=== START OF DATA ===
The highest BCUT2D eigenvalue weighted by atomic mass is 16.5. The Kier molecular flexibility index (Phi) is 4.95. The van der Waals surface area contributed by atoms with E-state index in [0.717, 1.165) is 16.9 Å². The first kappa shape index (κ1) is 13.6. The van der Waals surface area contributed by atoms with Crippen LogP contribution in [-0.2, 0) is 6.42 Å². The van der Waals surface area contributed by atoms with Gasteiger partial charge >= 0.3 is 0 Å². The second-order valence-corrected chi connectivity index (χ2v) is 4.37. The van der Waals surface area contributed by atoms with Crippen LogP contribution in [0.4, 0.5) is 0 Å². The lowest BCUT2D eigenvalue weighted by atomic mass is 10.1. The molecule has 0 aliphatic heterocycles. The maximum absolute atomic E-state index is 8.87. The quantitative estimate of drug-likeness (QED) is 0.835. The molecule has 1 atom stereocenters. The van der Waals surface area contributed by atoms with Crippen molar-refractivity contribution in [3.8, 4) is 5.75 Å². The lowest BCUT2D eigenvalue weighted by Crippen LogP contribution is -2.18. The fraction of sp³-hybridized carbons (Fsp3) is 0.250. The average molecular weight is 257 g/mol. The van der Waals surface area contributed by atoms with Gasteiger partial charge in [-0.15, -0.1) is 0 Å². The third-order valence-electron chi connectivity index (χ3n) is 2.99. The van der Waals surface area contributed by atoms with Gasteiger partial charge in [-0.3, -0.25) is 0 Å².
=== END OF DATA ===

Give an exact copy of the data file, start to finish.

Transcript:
The highest BCUT2D eigenvalue weighted by atomic mass is 16.5. The Kier molecular flexibility index (Phi) is 4.95. The van der Waals surface area contributed by atoms with E-state index in [0.717, 1.165) is 16.9 Å². The first kappa shape index (κ1) is 13.6. The van der Waals surface area contributed by atoms with Crippen LogP contribution in [-0.2, 0) is 6.42 Å². The van der Waals surface area contributed by atoms with Gasteiger partial charge >= 0.3 is 0 Å². The second-order valence-corrected chi connectivity index (χ2v) is 4.37. The van der Waals surface area contributed by atoms with Crippen LogP contribution in [0.4, 0.5) is 0 Å². The lowest BCUT2D eigenvalue weighted by atomic mass is 10.1. The molecule has 0 aliphatic heterocycles. The maximum absolute atomic E-state index is 8.87. The quantitative estimate of drug-likeness (QED) is 0.835. The molecule has 1 atom stereocenters. The van der Waals surface area contributed by atoms with Crippen molar-refractivity contribution in [3.8, 4) is 5.75 Å². The lowest BCUT2D eigenvalue weighted by Crippen LogP contribution is -2.18. The fraction of sp³-hybridized carbons (Fsp3) is 0.250. The average molecular weight is 257 g/mol. The van der Waals surface area contributed by atoms with Gasteiger partial charge in [-0.15, -0.1) is 0 Å². The third-order valence-electron chi connectivity index (χ3n) is 2.99. The van der Waals surface area contributed by atoms with Gasteiger partial charge in [-0.3, -0.25) is 0 Å².